Insurance will pay for castration due to undescended testicles.

Normal castration is way cheaper than spaying a bitch but as a one of cost not a big issue

missbattenburg Sat 06-Jul-19 21:31:02

I read on a FB group that dogs 'ejaculate' every 2-3 days

...Am now looking at Battendog (2 yr old, intact, male, springer) with an odd expression because I don't think he's ever ejaculated....

PuppySqueezy Sat 06-Jul-19 22:41:38

missbattenburg grin

OP’s posts: |
Labralion Sat 06-Jul-19 22:45:36

Never ever saw this in lab 1 who lived to be 15 and quite a bit and new lab I think may have had a little nocturnal emission in the couch once before he was snipped!

XXcstatic Sun 07-Jul-19 12:26:08

OP, I don't mean this unkindly but- if you can't afford to neuter (if that's what you decide to do) - you can't afford a dog, especially a lab. We have a lab - she is more expensive than other dogs we have had in the past, because she eats more and because pet insurance premiums are high for pure breeds, especially as they get older.

If costs are an issue for you, please consider carefully whether a lab is right for you. Ours costs us several thousand pounds a year once you take food, insurance, vet bills (insurance doesn't cover everything) and boarding into account. And that's despite the fact that DH often works from home so we don't spend much on dog walkers/doggy daycare.

BrokenWing Sun 07-Jul-19 12:47:13

Our lab is 5 and I have never been aware of him ejaculating!

Pre/post neutering he still humps, but only a few specific dogs. I have no idea why it is only the same ones, they are dogs and bitches and not always their rear end 🤦‍♀️.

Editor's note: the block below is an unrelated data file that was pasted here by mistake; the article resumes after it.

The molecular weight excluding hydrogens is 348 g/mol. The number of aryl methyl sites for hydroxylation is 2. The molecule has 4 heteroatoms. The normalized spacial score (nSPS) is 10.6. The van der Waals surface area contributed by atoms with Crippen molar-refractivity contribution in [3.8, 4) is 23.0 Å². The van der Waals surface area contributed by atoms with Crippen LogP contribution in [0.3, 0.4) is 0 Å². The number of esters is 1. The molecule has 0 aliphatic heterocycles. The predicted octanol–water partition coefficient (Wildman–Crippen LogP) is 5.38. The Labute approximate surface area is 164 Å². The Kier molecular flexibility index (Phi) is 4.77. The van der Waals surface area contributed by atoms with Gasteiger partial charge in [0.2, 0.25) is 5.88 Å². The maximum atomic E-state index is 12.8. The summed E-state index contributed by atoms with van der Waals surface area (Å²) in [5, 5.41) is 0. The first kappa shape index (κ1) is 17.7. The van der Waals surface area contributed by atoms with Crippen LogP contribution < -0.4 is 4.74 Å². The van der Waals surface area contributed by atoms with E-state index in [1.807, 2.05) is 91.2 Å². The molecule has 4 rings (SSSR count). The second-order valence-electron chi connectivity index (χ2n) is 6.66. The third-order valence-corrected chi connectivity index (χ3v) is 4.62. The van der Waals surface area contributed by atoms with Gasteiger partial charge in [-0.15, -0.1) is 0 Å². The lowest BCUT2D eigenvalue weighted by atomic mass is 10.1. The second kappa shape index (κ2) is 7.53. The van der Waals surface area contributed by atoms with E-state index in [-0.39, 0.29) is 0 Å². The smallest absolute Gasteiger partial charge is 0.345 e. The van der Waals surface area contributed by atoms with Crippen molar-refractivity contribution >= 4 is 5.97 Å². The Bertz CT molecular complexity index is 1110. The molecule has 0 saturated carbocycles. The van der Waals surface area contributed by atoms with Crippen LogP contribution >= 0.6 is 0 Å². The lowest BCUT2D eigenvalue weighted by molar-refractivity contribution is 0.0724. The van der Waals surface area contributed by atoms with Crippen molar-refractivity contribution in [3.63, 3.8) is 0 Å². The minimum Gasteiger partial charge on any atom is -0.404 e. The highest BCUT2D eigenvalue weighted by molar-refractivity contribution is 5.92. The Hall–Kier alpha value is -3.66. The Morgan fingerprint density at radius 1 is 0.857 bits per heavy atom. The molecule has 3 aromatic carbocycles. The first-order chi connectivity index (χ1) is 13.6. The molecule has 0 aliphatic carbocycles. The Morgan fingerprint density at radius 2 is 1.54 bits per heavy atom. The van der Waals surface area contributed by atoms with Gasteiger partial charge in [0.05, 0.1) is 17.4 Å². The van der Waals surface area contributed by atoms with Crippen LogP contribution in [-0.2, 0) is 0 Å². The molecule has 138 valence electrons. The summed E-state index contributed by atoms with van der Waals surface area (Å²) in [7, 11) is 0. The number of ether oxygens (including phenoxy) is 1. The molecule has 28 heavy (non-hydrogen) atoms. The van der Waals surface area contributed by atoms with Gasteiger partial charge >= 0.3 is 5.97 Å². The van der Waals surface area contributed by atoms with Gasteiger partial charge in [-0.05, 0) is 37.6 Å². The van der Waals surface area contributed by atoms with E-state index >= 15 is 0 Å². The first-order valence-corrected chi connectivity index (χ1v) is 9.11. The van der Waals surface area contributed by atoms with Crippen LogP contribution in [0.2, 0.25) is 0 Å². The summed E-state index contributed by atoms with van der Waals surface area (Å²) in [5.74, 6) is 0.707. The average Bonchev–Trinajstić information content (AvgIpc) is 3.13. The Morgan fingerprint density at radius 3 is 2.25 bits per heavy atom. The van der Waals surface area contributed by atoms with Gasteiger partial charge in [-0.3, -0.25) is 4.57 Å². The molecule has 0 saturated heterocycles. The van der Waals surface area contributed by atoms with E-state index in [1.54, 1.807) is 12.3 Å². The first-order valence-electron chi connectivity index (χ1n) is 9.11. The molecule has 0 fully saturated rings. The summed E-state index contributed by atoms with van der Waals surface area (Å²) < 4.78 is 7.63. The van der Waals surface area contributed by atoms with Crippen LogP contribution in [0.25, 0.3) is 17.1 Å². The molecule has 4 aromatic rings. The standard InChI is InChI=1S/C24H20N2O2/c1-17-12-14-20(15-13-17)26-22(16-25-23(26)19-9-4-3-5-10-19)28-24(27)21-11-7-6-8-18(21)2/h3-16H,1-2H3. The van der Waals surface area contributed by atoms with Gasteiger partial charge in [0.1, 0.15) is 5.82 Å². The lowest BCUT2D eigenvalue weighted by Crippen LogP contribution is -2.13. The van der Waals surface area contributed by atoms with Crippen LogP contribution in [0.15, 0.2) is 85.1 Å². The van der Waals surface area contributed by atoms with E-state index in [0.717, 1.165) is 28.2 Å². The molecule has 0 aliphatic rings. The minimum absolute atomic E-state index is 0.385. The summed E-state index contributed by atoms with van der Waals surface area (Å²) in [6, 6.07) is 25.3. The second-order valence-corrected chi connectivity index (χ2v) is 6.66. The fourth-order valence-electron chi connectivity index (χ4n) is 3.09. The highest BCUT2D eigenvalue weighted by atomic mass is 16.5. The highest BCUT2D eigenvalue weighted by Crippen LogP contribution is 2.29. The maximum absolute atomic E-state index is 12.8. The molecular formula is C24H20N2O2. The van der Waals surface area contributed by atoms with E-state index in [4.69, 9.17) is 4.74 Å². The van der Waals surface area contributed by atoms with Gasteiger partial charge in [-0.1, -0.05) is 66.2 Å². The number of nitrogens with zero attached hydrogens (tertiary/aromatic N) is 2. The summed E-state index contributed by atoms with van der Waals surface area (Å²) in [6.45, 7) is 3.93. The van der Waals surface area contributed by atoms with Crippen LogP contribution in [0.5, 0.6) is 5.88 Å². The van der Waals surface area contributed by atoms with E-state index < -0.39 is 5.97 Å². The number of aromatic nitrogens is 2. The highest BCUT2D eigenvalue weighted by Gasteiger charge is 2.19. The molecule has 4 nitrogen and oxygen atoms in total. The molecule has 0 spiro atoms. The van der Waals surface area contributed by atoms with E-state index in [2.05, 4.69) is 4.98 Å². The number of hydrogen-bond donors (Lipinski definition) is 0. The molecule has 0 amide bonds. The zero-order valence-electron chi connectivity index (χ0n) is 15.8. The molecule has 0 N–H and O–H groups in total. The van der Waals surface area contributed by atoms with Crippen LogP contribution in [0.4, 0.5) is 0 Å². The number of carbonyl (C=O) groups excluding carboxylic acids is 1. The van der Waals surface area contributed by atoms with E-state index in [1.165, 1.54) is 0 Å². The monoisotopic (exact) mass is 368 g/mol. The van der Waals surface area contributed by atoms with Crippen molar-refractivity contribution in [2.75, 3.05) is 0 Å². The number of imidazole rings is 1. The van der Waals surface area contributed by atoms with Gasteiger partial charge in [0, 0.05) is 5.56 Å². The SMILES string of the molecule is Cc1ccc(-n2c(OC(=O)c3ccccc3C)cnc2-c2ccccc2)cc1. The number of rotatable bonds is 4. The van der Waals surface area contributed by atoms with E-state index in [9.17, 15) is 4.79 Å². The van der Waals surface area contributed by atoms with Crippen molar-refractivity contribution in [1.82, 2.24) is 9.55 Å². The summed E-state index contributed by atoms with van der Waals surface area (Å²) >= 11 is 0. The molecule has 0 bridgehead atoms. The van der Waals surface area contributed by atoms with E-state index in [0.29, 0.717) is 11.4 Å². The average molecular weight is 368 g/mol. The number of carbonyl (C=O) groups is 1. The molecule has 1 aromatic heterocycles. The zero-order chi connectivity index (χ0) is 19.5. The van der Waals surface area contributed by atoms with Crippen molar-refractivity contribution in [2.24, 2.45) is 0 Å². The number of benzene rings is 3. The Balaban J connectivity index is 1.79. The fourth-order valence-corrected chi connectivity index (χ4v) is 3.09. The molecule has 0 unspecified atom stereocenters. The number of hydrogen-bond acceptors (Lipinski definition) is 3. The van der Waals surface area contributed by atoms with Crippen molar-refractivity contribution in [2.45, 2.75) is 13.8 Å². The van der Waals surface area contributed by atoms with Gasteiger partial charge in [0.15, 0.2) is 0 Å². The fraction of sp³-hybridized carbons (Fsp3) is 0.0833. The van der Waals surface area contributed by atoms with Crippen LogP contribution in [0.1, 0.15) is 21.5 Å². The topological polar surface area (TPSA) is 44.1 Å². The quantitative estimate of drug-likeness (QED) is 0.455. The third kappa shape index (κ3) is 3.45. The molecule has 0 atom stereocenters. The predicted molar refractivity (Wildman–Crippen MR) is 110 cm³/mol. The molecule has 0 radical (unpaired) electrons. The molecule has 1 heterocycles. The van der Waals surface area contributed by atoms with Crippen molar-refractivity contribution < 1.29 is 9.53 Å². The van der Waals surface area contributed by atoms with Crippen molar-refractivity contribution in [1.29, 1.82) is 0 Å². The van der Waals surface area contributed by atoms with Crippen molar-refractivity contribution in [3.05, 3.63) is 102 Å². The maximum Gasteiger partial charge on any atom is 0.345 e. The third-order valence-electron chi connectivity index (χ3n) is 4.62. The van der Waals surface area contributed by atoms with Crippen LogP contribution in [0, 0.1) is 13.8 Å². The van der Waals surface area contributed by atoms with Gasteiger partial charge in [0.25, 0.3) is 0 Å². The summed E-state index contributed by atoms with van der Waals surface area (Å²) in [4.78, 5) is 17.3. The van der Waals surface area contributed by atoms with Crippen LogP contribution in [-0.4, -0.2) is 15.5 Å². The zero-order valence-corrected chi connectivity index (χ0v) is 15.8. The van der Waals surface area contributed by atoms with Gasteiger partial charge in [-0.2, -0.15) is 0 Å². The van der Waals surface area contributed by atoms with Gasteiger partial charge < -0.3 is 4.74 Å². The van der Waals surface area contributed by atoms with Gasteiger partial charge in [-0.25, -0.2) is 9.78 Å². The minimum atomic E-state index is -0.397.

I know quite a few other walkers with bitches that also hump.

Agree with pp, if cost of spaying is prohibitive think seriously about getting a lab. Our insurance alone is currently £54/month for a 5 year old lab and will only get higher as he ages. We have already claimed over £5k on the insurance so it is necessary. Our vet health plan was £11/month and covers worming/flea treatment/vacs/health checks and also gives 10% of neutering so was worth it in the first year.

ProperVexed Sun 07-Jul-19 13:10:56

I have 2 labradors....and a litter of 6 Labrador puppies! Ddog has never ejaculated in the wrong place, if you get my drift! Of the two Ddog is easier than Dbitch as he is quieter and calmer. That might be down to personality rather than gender.

Namechange8471 Sun 07-Jul-19 13:14:35

I have 2 male dogs. One is half lab.

No humping, the one thing I've noticed is the odd "smegma" mark of his penis 🤢 every few days.

Dodahdodah Sun 07-Jul-19 13:18:12

I've had both and would 100% have a bitch. You should definitely neuter or spay whatever you get. If you're worried about the cost, should you be getting a dog? Dogs are very expensive to keep.